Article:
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About Heppner gazette-times. (Heppner, Or.) 1925-current | View Entire Issue (March 19, 1936)
HEPPNER GAZETTE TIMES, HEPPNER, OREGON, THURSDAY, MARCH 19, 1936.
CAPITAL M C W O
By A. L. LINDBECK
SALEM. Day by day in every
way the brew in the political pot
gets thicker and warmer. Patriot
ic citizens, timid about offering
their services to the public at first,
are now coming out with definite
announcements of their intentions.
There is Charles Thomas, former
public utilities czar under the Meier
regime, who now wants to go to
Congress as successor to Wm. A.
Ekwall on a Townsend platform.
Also W. E. Burke, Yamhill legisla
tor who is making a bid for Town
send support as a candidate for the
republican nomination for state
treasurer against his former friend,
Rufus C. Holman. Earl Hill of
Lane county who eliminated him
self as a candidate for re-election
to the House of Representatives a
couple of weeks ago, is being draft
ed by party leaders in his county
and will probably run after all.
Isaac E. Staples, veteran state
senator from Multnomah county,
has now changed his residence to
Tillamook county and is out as a
candidate for the senate from the
new twenty-fourth district com
prising Tillamook and Lincoln
counties, W. A. Johnson of Grants
Pass and E. L. Ross of Hillsboro,
both members of the House at the
last meeting, are seeking promo
tions to the senate from their re
spective districts. For House seats
former members so far filing in
clude Hannah Martin of Marion
county, T. W. Munyan of Linn, W.
R. Osborne of Yamhill, A. Rennie
of Benton and Lyle D. Thomas of
With less than two weeks re
maining for filing Secretary of
State Snell is anticipating a big
rush of candidates between now
and March 30.
Approval of Oregon's old age
pension plan by the federal Social
Security Board, it is generally
agreed, has dissipated any need for
a special legislative session. While
Governor Martin has said that he
would not convene the lawmakers
in extraordinary session under any
circumstances it was felt that he
would be compelled to issue the
call if approval of the pension plan
had been withheld.
The depression, with its millions
of unemployed, has been especially
hard on paroled convicts who have
found it almost impossible to find
work when released from prison,
according to E. M. Duffy, state pa
role officer. Approximately 200
men are now out on probation from
the Oregon penitentiary.
All Oregon municipalities are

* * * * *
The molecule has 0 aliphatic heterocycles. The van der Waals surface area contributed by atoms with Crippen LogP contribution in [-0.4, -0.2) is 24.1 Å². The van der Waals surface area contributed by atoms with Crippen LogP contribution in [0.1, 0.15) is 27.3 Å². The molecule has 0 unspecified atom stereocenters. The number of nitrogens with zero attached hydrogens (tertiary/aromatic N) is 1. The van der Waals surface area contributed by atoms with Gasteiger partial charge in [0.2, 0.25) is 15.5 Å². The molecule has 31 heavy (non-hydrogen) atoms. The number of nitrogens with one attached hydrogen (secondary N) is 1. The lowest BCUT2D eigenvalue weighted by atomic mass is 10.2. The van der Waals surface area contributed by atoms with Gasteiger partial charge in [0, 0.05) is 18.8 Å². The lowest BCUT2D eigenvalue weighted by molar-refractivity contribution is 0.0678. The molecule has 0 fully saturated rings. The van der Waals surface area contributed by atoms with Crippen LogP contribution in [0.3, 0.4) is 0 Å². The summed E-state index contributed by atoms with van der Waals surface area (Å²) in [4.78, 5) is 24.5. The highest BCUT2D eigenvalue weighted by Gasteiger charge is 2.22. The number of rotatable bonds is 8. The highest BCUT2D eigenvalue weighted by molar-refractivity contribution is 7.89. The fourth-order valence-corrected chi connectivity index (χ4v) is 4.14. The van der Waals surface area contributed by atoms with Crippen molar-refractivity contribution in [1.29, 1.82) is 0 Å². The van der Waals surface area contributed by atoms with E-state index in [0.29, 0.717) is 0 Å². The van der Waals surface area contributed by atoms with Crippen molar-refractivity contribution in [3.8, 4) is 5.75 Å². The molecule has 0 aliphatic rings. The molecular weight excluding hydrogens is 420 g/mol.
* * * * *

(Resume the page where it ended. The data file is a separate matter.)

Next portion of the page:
urged by Governor Martin to se
cure state flags and to display them
on special occasions. State flags
were presented to the governor,
Secretary of State Snell and C. A.
Howard, state superintendent of
public instruction, this week by
Ray Conway, representing the state
Acting upon the advice of Attor
ney General Van Winkle that the
"third floor" of the state tubercu
losis hospital for which money was
appropriated by the last legisla
ture does not necessarily have to
be above the other two floors, built
in 1932, the board of control has
decided to build a hospital annex
instead. Construction of another
story to the present hospital
building was found to be imprac
Saturday was moving day for th
public utilities commission and the
motor transport division which va
cated their former quarters on the
fifth floor of the state office build
ing for more commodious quarters
in the Busick building on north
Commercial street The offices on
the fifth floor will be occupied im
mediately by the new unemploy
ment compensation commission
which is just getting well under
way but which will ultimately re
quire an entire floor or more for its
Sixty-one motorists suffered rev
ocation or suspension of their op
erators' licenses during February.
Twenty-nine of the revocations were
for drunken driving. Most of the
suspensions were for reckless driv
ing. Old age pensions in Oregon, un
der the new plan just approved by
the National Social Security Board,
will continue to be administered by
the county relief committees but
subject to the supervision and rules
and regulations made by the State
The county cmmittees will de
termine the eligibility of applicants
for old age assistance and fix the
amount of their monthly pension,
subject to approval by the state
committee. Any grievance had by
an applicant for a pension against
the county committee for failure
to grant an award or because of the
insufficiency of the award may be
carried to the state committee on
an appeal and the decision of the
state committee will be final and
binding on the county committee.
Applicants for old age pensions
to be eligible for assistance must
have attanied the age of 70 years;
be a citizen of the United States or
a native born American woman
who was married to an alien prior
to September 22, 1922, and who
thereby lost her American citizen
ship but who otherwise is qualified
by reason of age and residence;
have resided in Oregon for five
years during the last ten years and
must have resided continuously in
the state for at least one year im
mediately preceding the date of
application for aid; is not an In
mate of any public or private home
for the aged; must not have made
any assignment of property so as to
render himself eligible for assist
anee: and Is not subject to Institu
Each application for old age pen
sions must be determined upon
its own merits after investigation
by agents of the county commit
tees and assistance awards "shall
be great enough to provide, when
added to the income of the recip
ient, a reasonable subsistence com
patible with decency and health,
but in no event shall exceed thirty
dollars a month to any one person."
In making grants to a couple liv
ing together, both of whom are re
cipients of old age assistance, the
county committee will be required
to "calculate the grants on the ba
sis of economy which can be ef